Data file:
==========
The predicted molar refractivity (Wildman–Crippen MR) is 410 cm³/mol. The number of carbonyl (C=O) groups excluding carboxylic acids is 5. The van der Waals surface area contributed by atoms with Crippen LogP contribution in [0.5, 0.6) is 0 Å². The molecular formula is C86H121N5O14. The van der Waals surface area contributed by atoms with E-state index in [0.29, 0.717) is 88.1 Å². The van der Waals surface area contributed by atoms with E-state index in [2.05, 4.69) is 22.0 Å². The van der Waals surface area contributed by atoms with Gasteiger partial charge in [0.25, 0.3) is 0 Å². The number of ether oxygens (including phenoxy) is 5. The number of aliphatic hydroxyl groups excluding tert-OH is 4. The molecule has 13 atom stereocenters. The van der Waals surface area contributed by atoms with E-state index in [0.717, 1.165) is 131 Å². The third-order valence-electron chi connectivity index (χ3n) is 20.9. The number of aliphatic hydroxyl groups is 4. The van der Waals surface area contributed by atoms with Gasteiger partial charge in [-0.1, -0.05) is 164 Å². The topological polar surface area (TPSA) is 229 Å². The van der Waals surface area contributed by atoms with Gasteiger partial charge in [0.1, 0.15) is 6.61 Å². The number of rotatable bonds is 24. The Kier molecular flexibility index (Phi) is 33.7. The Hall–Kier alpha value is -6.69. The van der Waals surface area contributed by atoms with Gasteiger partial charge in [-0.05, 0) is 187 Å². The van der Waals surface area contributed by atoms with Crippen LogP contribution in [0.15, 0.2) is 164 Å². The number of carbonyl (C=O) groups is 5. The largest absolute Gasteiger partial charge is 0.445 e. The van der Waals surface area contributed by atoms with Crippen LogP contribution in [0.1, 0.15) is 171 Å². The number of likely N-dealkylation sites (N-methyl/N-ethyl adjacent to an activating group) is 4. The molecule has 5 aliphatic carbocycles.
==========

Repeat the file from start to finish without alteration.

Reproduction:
The predicted molar refractivity (Wildman–Crippen MR) is 410 cm³/mol. The number of carbonyl (C=O) groups excluding carboxylic acids is 5. The van der Waals surface area contributed by atoms with Crippen LogP contribution in [0.5, 0.6) is 0 Å². The molecular formula is C86H121N5O14. The van der Waals surface area contributed by atoms with E-state index in [0.29, 0.717) is 88.1 Å². The van der Waals surface area contributed by atoms with E-state index in [2.05, 4.69) is 22.0 Å². The van der Waals surface area contributed by atoms with Gasteiger partial charge in [0.25, 0.3) is 0 Å². The number of ether oxygens (including phenoxy) is 5. The number of aliphatic hydroxyl groups excluding tert-OH is 4. The molecule has 13 atom stereocenters. The van der Waals surface area contributed by atoms with E-state index in [0.717, 1.165) is 131 Å². The third-order valence-electron chi connectivity index (χ3n) is 20.9. The number of aliphatic hydroxyl groups is 4. The van der Waals surface area contributed by atoms with Gasteiger partial charge in [-0.1, -0.05) is 164 Å². The topological polar surface area (TPSA) is 229 Å². The van der Waals surface area contributed by atoms with Gasteiger partial charge in [0.1, 0.15) is 6.61 Å². The number of rotatable bonds is 24. The Kier molecular flexibility index (Phi) is 33.7. The Hall–Kier alpha value is -6.69. The van der Waals surface area contributed by atoms with Gasteiger partial charge in [-0.05, 0) is 187 Å². The van der Waals surface area contributed by atoms with Crippen LogP contribution in [0.15, 0.2) is 164 Å². The number of carbonyl (C=O) groups is 5. The largest absolute Gasteiger partial charge is 0.445 e. The van der Waals surface area contributed by atoms with Crippen LogP contribution in [0.1, 0.15) is 171 Å². The number of likely N-dealkylation sites (N-methyl/N-ethyl adjacent to an activating group) is 4. The molecule has 5 aliphatic carbocycles.